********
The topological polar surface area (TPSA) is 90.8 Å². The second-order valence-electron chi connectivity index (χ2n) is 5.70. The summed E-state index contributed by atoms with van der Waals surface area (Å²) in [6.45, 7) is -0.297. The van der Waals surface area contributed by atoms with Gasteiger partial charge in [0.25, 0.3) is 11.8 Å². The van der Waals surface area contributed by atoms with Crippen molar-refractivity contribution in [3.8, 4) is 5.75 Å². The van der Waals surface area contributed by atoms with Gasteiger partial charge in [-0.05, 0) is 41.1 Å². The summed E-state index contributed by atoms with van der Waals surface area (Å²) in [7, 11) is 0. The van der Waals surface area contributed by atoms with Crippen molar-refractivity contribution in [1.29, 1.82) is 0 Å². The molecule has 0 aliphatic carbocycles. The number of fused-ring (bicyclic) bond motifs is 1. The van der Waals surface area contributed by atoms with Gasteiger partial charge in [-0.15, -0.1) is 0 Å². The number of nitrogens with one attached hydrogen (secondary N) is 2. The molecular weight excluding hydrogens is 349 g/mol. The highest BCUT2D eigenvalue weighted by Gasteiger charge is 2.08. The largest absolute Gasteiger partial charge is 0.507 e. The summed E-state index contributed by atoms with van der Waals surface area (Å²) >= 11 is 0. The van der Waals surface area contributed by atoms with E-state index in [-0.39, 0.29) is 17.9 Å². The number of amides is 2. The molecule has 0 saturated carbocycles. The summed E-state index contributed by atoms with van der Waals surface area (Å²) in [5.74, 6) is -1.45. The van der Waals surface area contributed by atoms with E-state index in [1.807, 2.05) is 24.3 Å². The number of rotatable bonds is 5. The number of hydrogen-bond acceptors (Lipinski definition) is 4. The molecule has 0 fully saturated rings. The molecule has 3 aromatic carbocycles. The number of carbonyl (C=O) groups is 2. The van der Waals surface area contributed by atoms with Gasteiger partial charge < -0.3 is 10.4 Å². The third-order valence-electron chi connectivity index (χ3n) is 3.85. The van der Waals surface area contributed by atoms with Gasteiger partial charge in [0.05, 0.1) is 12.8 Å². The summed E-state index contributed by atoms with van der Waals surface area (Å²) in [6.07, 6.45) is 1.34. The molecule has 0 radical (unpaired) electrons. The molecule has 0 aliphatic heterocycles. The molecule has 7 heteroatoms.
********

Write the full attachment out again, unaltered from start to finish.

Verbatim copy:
The topological polar surface area (TPSA) is 90.8 Å². The second-order valence-electron chi connectivity index (χ2n) is 5.70. The summed E-state index contributed by atoms with van der Waals surface area (Å²) in [6.45, 7) is -0.297. The van der Waals surface area contributed by atoms with Gasteiger partial charge in [0.25, 0.3) is 11.8 Å². The van der Waals surface area contributed by atoms with Crippen molar-refractivity contribution in [3.8, 4) is 5.75 Å². The van der Waals surface area contributed by atoms with Gasteiger partial charge in [-0.05, 0) is 41.1 Å². The summed E-state index contributed by atoms with van der Waals surface area (Å²) in [7, 11) is 0. The van der Waals surface area contributed by atoms with Crippen molar-refractivity contribution in [1.29, 1.82) is 0 Å². The molecule has 0 aliphatic carbocycles. The number of fused-ring (bicyclic) bond motifs is 1. The van der Waals surface area contributed by atoms with Gasteiger partial charge in [-0.15, -0.1) is 0 Å². The number of nitrogens with one attached hydrogen (secondary N) is 2. The molecular weight excluding hydrogens is 349 g/mol. The highest BCUT2D eigenvalue weighted by Gasteiger charge is 2.08. The largest absolute Gasteiger partial charge is 0.507 e. The summed E-state index contributed by atoms with van der Waals surface area (Å²) >= 11 is 0. The van der Waals surface area contributed by atoms with E-state index in [-0.39, 0.29) is 17.9 Å². The number of amides is 2. The molecule has 0 saturated carbocycles. The summed E-state index contributed by atoms with van der Waals surface area (Å²) in [5.74, 6) is -1.45. The van der Waals surface area contributed by atoms with E-state index in [1.807, 2.05) is 24.3 Å². The number of rotatable bonds is 5. The number of hydrogen-bond acceptors (Lipinski definition) is 4. The molecule has 0 fully saturated rings. The molecule has 3 aromatic carbocycles. The number of carbonyl (C=O) groups is 2. The van der Waals surface area contributed by atoms with Gasteiger partial charge < -0.3 is 10.4 Å². The third-order valence-electron chi connectivity index (χ3n) is 3.85. The van der Waals surface area contributed by atoms with Gasteiger partial charge in [0.05, 0.1) is 12.8 Å². The summed E-state index contributed by atoms with van der Waals surface area (Å²) in [6.07, 6.45) is 1.34. The molecule has 0 radical (unpaired) electrons. The molecule has 0 aliphatic heterocycles. The molecule has 7 heteroatoms.